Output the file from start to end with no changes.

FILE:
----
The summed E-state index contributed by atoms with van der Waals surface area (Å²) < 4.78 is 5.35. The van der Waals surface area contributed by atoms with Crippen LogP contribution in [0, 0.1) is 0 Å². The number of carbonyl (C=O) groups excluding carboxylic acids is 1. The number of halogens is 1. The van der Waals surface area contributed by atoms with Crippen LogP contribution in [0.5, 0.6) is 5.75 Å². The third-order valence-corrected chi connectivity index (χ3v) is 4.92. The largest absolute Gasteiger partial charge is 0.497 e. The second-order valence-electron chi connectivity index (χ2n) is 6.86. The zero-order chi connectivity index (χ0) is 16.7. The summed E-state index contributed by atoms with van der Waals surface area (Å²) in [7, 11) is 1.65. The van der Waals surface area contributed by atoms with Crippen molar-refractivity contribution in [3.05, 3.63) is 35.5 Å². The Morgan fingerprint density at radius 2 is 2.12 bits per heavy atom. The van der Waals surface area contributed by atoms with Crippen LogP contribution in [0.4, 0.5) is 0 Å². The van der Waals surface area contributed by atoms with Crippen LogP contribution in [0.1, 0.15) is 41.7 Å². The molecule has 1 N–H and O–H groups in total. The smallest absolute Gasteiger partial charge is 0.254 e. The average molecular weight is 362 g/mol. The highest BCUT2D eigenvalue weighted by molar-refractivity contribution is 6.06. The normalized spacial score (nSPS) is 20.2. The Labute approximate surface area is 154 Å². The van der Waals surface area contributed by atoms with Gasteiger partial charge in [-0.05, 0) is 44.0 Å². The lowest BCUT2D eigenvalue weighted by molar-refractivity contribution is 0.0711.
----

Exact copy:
The summed E-state index contributed by atoms with van der Waals surface area (Å²) < 4.78 is 5.35. The van der Waals surface area contributed by atoms with Crippen LogP contribution in [0, 0.1) is 0 Å². The number of carbonyl (C=O) groups excluding carboxylic acids is 1. The number of halogens is 1. The van der Waals surface area contributed by atoms with Crippen LogP contribution in [0.5, 0.6) is 5.75 Å². The third-order valence-corrected chi connectivity index (χ3v) is 4.92. The largest absolute Gasteiger partial charge is 0.497 e. The second-order valence-electron chi connectivity index (χ2n) is 6.86. The zero-order chi connectivity index (χ0) is 16.7. The summed E-state index contributed by atoms with van der Waals surface area (Å²) in [7, 11) is 1.65. The van der Waals surface area contributed by atoms with Crippen molar-refractivity contribution in [3.05, 3.63) is 35.5 Å². The Morgan fingerprint density at radius 2 is 2.12 bits per heavy atom. The van der Waals surface area contributed by atoms with Crippen LogP contribution in [0.4, 0.5) is 0 Å². The van der Waals surface area contributed by atoms with Crippen LogP contribution in [0.1, 0.15) is 41.7 Å². The molecule has 1 N–H and O–H groups in total. The smallest absolute Gasteiger partial charge is 0.254 e. The average molecular weight is 362 g/mol. The highest BCUT2D eigenvalue weighted by molar-refractivity contribution is 6.06. The normalized spacial score (nSPS) is 20.2. The Labute approximate surface area is 154 Å². The van der Waals surface area contributed by atoms with Gasteiger partial charge in [-0.05, 0) is 44.0 Å². The lowest BCUT2D eigenvalue weighted by molar-refractivity contribution is 0.0711.